I admit to being something of a hypocrite when it comes to re-homing koi. When I want to re-home one, the only thing I do to discourage someone from taking it is to insist they have a pond big enough for the current size of the fish. But, when there are postings about free koi being available, whether on Craig's List or the neighbor down the street, I am quick to point out the risks of KHV and the like. I have no reason to think any of my koi are carriers, but it is a concern everyone should have when considering a new koi. "Free" tends to wipe rational thought from the brain of hobbyists.

All of this comes to mind because I decided not to post any warning on a recent posting about free koi left in a pond by a prior homeowner. Of all the situations where health concerns should be waving red flags, flashing lights and blaring horns, that's it. Nobody knows the history of the fish and the prior owner did not care enough to find them a home before moving out. Why didn't I post? Because in November I re-homed three and I may well be acquiring a re-homed one next month. It made me hesitate to post without ordering my thoughts on why the situations are different. Diverted by other things, the free abandoned fish had been taken before I was ready to speak.

The difference between the situations is the level of knowledge of the people involved. To re-home the males I did not want, I announced they would be available at the meeting of our local koi club, which I was hosting. I knew the background of the fish and could answer questions about them and why I no longer wanted them. While there can never be a guarantee a koi is not a KHV-carrier, I could provide the information to show the risk was extremely low.... no serious health issues for many years, all koi acquired in the past three years were from two bio-secure domestic breeders. The people who got the fish know me, know my pond and know where to find me if anything went wrong. The koi to whom I may well provide a new home next month is from similar circumstances. The host of that month's club meeting has new koi from the Fall harvest in Japan arriving. To avoid crowding, some have to go. One being offered is fairly big gal. at 4-yrs. I have seen her since she was first acquired as nisai. I know her current owner has provided good care, has had no major health issues and acquires new koi from dealers very attentive to bio-security matters. I know why the fish is being re-homed, and while she has special appeal to me, I can also understand that she is fairly dull compared to her pondmates. The risk is therefore that inherent in acquiring any new koi, but no reason to be deterred.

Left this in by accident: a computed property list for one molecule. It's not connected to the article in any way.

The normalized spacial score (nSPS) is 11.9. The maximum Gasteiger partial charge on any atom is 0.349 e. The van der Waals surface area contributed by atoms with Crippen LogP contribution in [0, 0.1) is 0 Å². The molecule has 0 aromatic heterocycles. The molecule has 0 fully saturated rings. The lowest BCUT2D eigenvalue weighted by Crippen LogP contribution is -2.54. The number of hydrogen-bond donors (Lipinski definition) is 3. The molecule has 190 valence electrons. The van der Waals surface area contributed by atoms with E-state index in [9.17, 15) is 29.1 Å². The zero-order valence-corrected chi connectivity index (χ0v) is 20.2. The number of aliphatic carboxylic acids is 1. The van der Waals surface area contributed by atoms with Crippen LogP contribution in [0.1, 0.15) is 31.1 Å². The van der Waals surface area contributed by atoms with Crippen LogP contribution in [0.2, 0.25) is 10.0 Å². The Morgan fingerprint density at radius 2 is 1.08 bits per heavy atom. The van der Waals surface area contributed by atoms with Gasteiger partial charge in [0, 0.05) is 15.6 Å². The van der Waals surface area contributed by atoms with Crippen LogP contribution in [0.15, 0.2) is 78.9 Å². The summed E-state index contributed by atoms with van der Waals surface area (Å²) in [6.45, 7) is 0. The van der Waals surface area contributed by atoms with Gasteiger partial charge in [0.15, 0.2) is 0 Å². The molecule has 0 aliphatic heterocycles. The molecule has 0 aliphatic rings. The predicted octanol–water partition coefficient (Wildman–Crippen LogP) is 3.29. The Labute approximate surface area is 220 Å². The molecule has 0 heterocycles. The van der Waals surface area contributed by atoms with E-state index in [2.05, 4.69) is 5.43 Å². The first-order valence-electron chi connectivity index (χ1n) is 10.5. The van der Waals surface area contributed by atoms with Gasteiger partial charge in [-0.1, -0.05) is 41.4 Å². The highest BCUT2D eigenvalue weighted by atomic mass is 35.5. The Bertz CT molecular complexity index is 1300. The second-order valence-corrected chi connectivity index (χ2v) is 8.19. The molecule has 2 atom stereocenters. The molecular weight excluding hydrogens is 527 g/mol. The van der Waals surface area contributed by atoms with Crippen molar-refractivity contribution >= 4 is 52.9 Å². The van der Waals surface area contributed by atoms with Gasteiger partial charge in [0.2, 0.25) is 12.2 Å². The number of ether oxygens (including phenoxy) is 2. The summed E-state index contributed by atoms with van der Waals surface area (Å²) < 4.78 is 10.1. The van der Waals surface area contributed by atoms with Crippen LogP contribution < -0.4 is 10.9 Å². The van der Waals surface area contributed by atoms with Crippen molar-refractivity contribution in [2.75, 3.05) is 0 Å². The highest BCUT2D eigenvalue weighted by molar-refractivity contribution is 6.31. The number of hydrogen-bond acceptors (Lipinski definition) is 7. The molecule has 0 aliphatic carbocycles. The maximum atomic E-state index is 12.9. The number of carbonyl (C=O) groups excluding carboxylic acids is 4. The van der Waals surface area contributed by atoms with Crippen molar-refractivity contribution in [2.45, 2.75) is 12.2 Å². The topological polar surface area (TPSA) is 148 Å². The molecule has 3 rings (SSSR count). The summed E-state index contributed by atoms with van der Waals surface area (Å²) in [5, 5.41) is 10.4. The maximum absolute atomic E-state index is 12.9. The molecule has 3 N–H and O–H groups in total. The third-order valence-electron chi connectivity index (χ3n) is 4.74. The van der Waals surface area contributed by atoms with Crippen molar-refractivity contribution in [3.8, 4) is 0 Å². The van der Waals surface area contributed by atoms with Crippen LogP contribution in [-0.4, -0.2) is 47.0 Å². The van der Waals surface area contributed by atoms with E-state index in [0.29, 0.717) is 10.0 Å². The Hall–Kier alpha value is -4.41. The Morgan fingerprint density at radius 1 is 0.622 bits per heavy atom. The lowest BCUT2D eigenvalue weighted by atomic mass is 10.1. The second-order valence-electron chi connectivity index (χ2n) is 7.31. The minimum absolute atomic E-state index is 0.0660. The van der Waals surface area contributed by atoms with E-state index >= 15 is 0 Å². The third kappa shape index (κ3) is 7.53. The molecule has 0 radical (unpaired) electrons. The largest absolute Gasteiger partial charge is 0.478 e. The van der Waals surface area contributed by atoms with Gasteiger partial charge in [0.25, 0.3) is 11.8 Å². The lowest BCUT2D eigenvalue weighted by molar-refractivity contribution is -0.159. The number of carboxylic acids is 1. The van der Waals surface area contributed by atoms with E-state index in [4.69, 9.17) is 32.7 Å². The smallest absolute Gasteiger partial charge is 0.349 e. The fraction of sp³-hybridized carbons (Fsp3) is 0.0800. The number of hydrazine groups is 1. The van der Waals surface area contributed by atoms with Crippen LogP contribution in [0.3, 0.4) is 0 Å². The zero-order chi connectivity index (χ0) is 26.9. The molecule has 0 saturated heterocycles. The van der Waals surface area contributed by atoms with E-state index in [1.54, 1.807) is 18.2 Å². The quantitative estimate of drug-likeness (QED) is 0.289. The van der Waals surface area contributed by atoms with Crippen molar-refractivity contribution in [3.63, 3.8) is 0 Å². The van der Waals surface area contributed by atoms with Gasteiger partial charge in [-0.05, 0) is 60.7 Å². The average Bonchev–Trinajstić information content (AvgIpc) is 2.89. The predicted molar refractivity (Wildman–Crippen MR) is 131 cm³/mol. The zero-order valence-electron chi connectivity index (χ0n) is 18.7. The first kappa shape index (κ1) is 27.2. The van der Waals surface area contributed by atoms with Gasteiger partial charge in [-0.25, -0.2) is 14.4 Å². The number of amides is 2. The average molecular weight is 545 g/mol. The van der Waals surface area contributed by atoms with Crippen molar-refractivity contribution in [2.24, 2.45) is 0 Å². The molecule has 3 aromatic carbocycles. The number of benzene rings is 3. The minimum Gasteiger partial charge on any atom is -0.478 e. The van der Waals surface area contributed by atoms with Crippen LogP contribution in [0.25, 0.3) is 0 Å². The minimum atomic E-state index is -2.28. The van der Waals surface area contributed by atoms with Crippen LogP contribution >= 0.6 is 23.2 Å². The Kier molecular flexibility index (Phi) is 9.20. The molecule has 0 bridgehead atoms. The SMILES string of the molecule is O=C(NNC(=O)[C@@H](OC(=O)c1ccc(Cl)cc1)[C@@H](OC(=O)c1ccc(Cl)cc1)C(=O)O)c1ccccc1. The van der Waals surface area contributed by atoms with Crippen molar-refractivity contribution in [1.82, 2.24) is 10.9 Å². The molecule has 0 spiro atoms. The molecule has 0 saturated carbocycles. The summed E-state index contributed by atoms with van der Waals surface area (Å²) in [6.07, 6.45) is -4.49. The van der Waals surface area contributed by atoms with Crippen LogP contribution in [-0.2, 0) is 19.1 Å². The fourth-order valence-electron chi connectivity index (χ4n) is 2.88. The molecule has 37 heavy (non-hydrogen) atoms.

One of the benefits of belonging to a koi club is the opportunity to learn enough to be comfortable accepting a re-homed koi, and in having eager hobbyists available to accept the koi, knowing they have the facilities to properly house the fish. Those not in a club have to do more work to learn what they should to assess the risk.